- The Michigan Consumer Sentiment Index is foreseen at 63.0 in May.
- Easing inflation in the United States suggests the country could avoid a hard landing.
- DXY may extend its corrective advance but remains far from bullish.
On Friday, May 12, the United States (US) will release the preliminary estimate of the May Michigan Consumer Sentiment Index. The key consumer sentiment gauge is expected to have declined modestly, from 63.5 in April to 63.
Where is the US economy standing?
The sentiment report will come out after multiple US first-tier figures that confirmed the Federal Reserve’s (Fed) suggested next steps, so the impact of the release on the US Dollar is likely to be limited.
On the one hand, the Fed hiked its benchmark rate by 25 basis points (bps) and announced future monetary policy decisions would be taken meeting-by-meeting based on data. Chairman Jerome Powell, however, hinted at a potential pause as the unfolding banking crisis forced policymakers into a more dovish stance.
Following the decision, market players rushed to price in a pause in both June and July, and a potential rate cut in September. Fed officials tried to cool down the latter, but speculative interest ignored them.
Meanwhile, the Consumer Price Index (CPI) rose by 4.9% YoY in April, slightly below the 5% expected, while the April Producer Price Index (PPI) was up by 2.3% YoY, also easing from the March figure. Softer-than-anticipated inflation-related figures boosted speculation the Fed will stand pat in its upcoming meetings, which translated into diminishing chances of a hard landing for the economy.
Finally, the local economy grew at an annualized pace of 1.1% in the first quarter of the year, according to preliminary estimates, slowing from 2.6% in the last quarter of 2022.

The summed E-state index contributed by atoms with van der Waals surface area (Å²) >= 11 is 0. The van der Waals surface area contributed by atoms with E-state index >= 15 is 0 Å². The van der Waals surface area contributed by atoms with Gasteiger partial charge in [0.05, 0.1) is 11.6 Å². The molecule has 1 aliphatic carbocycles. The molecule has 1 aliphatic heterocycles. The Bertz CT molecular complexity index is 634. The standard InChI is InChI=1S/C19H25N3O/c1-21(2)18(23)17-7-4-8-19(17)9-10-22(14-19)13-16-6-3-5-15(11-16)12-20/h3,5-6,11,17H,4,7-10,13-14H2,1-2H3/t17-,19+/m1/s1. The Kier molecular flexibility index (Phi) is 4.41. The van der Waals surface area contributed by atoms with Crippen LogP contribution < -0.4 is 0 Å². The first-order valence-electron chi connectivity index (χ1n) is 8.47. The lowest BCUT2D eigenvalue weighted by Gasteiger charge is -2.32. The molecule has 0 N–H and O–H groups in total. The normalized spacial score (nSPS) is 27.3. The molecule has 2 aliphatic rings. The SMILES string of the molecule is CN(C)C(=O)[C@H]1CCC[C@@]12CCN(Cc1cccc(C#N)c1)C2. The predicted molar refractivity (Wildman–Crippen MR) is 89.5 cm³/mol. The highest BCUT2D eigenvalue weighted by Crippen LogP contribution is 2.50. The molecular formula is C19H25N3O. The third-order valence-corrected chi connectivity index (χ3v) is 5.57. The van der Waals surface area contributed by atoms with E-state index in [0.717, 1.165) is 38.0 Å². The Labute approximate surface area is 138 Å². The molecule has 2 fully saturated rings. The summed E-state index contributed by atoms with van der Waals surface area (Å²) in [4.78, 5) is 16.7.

Generally speaking, those seem to be good news, although it may take some time until the effects of decreasing price pressures reach consumers. A pickup in consumer confidence is possible, but the most likely scenario is just a mild improvement.
Possible USD reactions to the news
Still, and given financial markets are in a risk aversion mood, the news could do little to boost market sentiment. The US Dollar is up amid collapsing equities, still lacking self-strength. The rally could continue if a dismal Michigan report exacerbates the negative mood on Friday. At the same time, it seems unlikely that an upbeat report could be enough to change the ruling sentiment.
The US Dollar Index (DXY) currently hovers just above 102.10, not far below the May monthly high of 102.40. Technical readings in the daily chart suggest the recovery may continue, although the index remains far from bullish. It is currently breaking above a flat 20 Simple Moving Average (SMA) but remains far below the longer ones. Technical indicators, in the meantime, picked up modestly, currently advancing within neutral levels. More relevantly, the DXY is not far above its yearly low at 100.78.
Failure to hold above the 102.00 level should hint at the index resuming its bearish trend once the dust settles. A break through 102.40, on the other hand, may result in a continued recovery, initially towards 103.00 and later towards the 103.60 region.
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